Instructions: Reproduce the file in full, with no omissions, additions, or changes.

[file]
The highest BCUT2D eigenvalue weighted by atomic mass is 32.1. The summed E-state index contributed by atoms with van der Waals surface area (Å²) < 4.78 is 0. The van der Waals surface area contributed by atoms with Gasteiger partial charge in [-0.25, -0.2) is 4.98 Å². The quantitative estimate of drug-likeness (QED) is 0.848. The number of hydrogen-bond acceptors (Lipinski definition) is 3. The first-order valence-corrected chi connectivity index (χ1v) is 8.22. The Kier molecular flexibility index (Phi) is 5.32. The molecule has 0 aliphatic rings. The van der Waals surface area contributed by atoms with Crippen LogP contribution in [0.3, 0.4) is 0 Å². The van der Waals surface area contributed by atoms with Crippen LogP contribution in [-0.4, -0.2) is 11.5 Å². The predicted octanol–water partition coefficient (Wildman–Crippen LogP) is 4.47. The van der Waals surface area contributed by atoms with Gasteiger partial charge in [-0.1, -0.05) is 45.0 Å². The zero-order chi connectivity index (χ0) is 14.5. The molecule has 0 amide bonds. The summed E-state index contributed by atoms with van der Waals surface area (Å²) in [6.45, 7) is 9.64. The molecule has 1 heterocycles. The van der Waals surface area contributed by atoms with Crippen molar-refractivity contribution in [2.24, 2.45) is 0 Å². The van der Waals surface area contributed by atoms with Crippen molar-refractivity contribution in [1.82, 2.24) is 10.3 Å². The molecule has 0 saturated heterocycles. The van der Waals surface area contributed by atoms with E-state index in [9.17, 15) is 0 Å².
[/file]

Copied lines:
The highest BCUT2D eigenvalue weighted by atomic mass is 32.1. The summed E-state index contributed by atoms with van der Waals surface area (Å²) < 4.78 is 0. The van der Waals surface area contributed by atoms with Gasteiger partial charge in [-0.25, -0.2) is 4.98 Å². The quantitative estimate of drug-likeness (QED) is 0.848. The number of hydrogen-bond acceptors (Lipinski definition) is 3. The first-order valence-corrected chi connectivity index (χ1v) is 8.22. The Kier molecular flexibility index (Phi) is 5.32. The molecule has 0 aliphatic rings. The van der Waals surface area contributed by atoms with Crippen LogP contribution in [0.3, 0.4) is 0 Å². The van der Waals surface area contributed by atoms with Crippen LogP contribution in [-0.4, -0.2) is 11.5 Å². The predicted octanol–water partition coefficient (Wildman–Crippen LogP) is 4.47. The van der Waals surface area contributed by atoms with Gasteiger partial charge in [-0.1, -0.05) is 45.0 Å². The zero-order chi connectivity index (χ0) is 14.5. The molecule has 0 amide bonds. The summed E-state index contributed by atoms with van der Waals surface area (Å²) in [6.45, 7) is 9.64. The molecule has 1 heterocycles. The van der Waals surface area contributed by atoms with Crippen molar-refractivity contribution in [2.24, 2.45) is 0 Å². The van der Waals surface area contributed by atoms with Crippen molar-refractivity contribution in [1.82, 2.24) is 10.3 Å². The molecule has 0 saturated heterocycles. The van der Waals surface area contributed by atoms with E-state index in [9.17, 15) is 0 Å².